“There’s a lot of knowledge here now. When my dad had his shop, I worked there after school. I joined in 1989 and learned the industry very well. A lot of people appreciate the help that we give. We really bend over backwards for a lot of people,” he says.

Peninsula’s popularity has also been enhanced by its strategy of offering start-to-finish services. The company will consult with customers about products they have in mind and then develop a design using three-dimensional computer-aided design (3D CAD) software.

“People that have an idea to make a product call us. They want to make a plastic part, but there’s a lot more than just wanting to make a part. You have to come up with a CAD design. You have to direct [clients] in the right way to produce a part so it can be made easily as an injection-moulded part,” says Bolton.

The firm currently has thirty-four injection moulding machines – some of them behemoths over 1,500 tons in size – based in a 65,000-square-foot facility. Once a product is created, the company’s packaging options including clamshell, blister, heat sealing, and polyethylene bag packaging, plus labelling.

“We do a lot of custom packaging. I would say most of my custom injection moulding includes [packaging],” he says.

Peninsula also offers logistics services from a 30,000-square-foot warehouse where it stores products and does distribution and pickup. From here, it can take care of brokerage arrangements for customers who want to ship items to American destinations.

To ensure it stays on top of the curve, the company utilizes a comprehensive quality management system that involves frequent audits, extensive documentation, and constant monitoring. It has ISO 9001:2015 and NSF product certification and has employed the Good Manufacturing Practices (GMP) program. The latter covers everything from equipment maintenance to sanitation and materials storage to ensure that Peninsula produces safe, high-quality food packaging products. The company also implemented the Hazard Analysis and Critical Control Points (HACCP) system to further maintain high-level food packaging safety.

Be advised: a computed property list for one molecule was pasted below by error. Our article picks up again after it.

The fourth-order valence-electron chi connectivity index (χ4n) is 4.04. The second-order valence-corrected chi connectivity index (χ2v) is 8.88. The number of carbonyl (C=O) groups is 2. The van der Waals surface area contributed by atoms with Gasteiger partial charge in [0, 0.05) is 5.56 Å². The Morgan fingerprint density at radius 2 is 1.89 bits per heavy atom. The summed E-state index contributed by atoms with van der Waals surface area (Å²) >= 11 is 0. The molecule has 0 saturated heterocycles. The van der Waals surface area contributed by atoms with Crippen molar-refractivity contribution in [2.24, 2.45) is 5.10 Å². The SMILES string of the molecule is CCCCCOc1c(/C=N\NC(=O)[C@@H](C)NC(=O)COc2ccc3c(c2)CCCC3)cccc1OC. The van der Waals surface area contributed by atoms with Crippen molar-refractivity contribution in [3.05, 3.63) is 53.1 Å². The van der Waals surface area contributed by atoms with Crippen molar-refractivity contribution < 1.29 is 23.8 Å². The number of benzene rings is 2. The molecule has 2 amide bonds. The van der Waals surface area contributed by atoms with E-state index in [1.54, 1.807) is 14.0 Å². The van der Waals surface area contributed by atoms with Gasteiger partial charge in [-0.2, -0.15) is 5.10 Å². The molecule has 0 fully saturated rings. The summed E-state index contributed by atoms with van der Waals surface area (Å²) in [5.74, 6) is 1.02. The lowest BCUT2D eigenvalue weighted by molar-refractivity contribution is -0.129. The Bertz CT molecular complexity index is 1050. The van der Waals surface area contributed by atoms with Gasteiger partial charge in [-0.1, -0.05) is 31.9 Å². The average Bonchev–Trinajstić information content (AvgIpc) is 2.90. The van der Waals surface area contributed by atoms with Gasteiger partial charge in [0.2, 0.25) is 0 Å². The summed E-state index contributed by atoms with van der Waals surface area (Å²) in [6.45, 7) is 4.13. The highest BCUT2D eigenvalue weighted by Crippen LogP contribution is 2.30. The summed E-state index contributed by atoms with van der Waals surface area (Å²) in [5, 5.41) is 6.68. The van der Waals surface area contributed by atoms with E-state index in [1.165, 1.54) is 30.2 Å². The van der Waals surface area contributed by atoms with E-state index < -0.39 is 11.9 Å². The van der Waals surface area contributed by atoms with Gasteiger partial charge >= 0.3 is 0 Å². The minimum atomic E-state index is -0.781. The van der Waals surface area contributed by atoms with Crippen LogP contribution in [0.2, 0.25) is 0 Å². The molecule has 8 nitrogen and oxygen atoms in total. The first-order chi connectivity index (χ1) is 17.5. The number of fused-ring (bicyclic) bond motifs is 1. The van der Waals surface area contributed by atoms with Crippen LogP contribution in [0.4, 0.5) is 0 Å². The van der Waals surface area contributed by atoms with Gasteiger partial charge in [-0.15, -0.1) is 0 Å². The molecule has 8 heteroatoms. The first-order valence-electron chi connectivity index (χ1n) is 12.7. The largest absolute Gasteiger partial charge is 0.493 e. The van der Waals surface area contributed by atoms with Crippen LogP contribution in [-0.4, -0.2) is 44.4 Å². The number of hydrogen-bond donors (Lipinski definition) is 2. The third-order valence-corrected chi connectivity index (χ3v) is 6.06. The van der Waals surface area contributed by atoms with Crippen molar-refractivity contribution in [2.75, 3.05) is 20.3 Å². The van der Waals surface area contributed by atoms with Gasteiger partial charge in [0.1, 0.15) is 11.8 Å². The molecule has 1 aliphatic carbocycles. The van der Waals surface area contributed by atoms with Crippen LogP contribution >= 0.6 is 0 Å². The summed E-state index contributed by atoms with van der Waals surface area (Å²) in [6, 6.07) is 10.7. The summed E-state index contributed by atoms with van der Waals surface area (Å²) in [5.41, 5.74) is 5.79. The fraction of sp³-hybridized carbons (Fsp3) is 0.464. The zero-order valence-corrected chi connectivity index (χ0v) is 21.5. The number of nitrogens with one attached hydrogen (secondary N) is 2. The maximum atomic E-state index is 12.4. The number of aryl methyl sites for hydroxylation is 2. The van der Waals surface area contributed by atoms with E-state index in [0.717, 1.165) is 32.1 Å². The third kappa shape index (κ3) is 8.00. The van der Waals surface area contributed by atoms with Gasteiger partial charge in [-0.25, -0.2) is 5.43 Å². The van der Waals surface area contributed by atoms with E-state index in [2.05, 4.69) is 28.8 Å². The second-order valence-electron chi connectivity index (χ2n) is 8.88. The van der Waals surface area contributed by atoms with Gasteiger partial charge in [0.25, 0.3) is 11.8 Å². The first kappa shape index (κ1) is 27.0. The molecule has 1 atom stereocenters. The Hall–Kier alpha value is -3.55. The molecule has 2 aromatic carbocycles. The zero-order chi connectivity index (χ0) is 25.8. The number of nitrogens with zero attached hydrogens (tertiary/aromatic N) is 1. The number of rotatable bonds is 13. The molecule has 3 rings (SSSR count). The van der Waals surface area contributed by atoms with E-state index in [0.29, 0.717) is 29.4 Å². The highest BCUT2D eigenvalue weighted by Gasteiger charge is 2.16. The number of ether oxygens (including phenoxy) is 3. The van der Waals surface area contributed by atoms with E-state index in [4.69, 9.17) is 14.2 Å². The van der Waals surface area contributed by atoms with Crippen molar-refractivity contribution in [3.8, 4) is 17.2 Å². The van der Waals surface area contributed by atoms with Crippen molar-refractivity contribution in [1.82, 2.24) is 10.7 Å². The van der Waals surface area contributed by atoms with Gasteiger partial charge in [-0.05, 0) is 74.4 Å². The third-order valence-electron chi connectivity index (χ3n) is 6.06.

In addition to these measures, the firm recently installed a new enterprise resource planning (ERP) software system in its offices. “Our ERP system has the quality control aspects built-in,” states Bolton. “Everything about the job is already built into the system.”

The company has embraced other advanced tools as well. Roughly a decade ago, it introduced robotics in its operations. Instead of using human operators to take parts out of machines, the company now relies on robotic arms.

The switch improved worker safety while producing consistent cycle times. “In injection moulding, cycle time is everything,” notes Bolton.

Clearly, all these efforts have paid off, given the sheer scale of the company’s operations. It currently uses over fifty kinds of resins and plastics and hundreds of colours. “We buy railcars full of polypropylene and polyethylene. We’re always three months ahead on purchasing materials,” he says. Moulding materials are kept in silos then piped into the plant when needed.

While business is booming, the pandemic has had a negative impact in other ways. The company used to attend trade shows, for example, to promote the Nova Products division. Company representatives once participated in up to thirty trade shows a year, but since the lockdown, all in-person trade shows have been cancelled.

Most of the company’s promotional efforts are designed to get Nova Product wares “in front of people,” says Bolton. Peninsula does not do much to promote its injection moulding services because there is no need. “I probably haven’t done a trade show on the injection moulding side for at least three or four or five years now. We’re too busy. I’m saying no to work. We’ve been around so long, people know about us,” he explains.

Given how well things are going, he has high hopes for the future. “I think we’re going to probably branch into another product line… [maybe] home organization products. That’s kind of a big thing going on these days. We’re looking at a few other little things. I think that we will also be doing more of our own proprietary line, but that doesn’t mean we’re not going to continue with the custom injection moulding. I think we’ll probably look at more options, maybe more machinery, more space, more warehousing,” he states.